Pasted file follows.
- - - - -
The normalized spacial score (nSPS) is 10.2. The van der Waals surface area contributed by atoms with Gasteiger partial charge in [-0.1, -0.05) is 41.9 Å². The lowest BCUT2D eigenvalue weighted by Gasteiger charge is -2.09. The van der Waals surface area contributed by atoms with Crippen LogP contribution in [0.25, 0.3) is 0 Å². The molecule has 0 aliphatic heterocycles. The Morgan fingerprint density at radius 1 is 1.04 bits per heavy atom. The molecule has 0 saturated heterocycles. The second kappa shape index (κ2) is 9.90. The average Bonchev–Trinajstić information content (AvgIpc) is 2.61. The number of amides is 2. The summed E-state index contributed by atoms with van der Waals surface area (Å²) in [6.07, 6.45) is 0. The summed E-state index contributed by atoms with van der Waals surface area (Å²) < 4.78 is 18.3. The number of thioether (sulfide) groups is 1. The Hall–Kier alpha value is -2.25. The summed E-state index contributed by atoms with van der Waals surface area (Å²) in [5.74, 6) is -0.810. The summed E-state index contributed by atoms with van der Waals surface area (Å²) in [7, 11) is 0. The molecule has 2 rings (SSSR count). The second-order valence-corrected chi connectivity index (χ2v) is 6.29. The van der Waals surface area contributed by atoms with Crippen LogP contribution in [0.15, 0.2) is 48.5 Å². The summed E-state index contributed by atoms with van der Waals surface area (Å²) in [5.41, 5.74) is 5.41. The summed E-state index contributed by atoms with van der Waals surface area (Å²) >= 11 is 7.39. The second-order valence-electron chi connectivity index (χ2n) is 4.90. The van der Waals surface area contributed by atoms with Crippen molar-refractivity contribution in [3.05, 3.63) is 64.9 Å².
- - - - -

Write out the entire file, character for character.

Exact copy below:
The normalized spacial score (nSPS) is 10.2. The van der Waals surface area contributed by atoms with Gasteiger partial charge in [-0.1, -0.05) is 41.9 Å². The lowest BCUT2D eigenvalue weighted by Gasteiger charge is -2.09. The van der Waals surface area contributed by atoms with Crippen LogP contribution in [0.25, 0.3) is 0 Å². The molecule has 0 aliphatic heterocycles. The Morgan fingerprint density at radius 1 is 1.04 bits per heavy atom. The molecule has 0 saturated heterocycles. The second kappa shape index (κ2) is 9.90. The average Bonchev–Trinajstić information content (AvgIpc) is 2.61. The number of amides is 2. The summed E-state index contributed by atoms with van der Waals surface area (Å²) in [6.07, 6.45) is 0. The summed E-state index contributed by atoms with van der Waals surface area (Å²) < 4.78 is 18.3. The number of thioether (sulfide) groups is 1. The Hall–Kier alpha value is -2.25. The summed E-state index contributed by atoms with van der Waals surface area (Å²) in [5.74, 6) is -0.810. The summed E-state index contributed by atoms with van der Waals surface area (Å²) in [7, 11) is 0. The molecule has 2 rings (SSSR count). The second-order valence-corrected chi connectivity index (χ2v) is 6.29. The van der Waals surface area contributed by atoms with Crippen LogP contribution in [0.15, 0.2) is 48.5 Å². The summed E-state index contributed by atoms with van der Waals surface area (Å²) in [5.41, 5.74) is 5.41. The summed E-state index contributed by atoms with van der Waals surface area (Å²) >= 11 is 7.39. The second-order valence-electron chi connectivity index (χ2n) is 4.90. The van der Waals surface area contributed by atoms with Crippen molar-refractivity contribution in [3.05, 3.63) is 64.9 Å².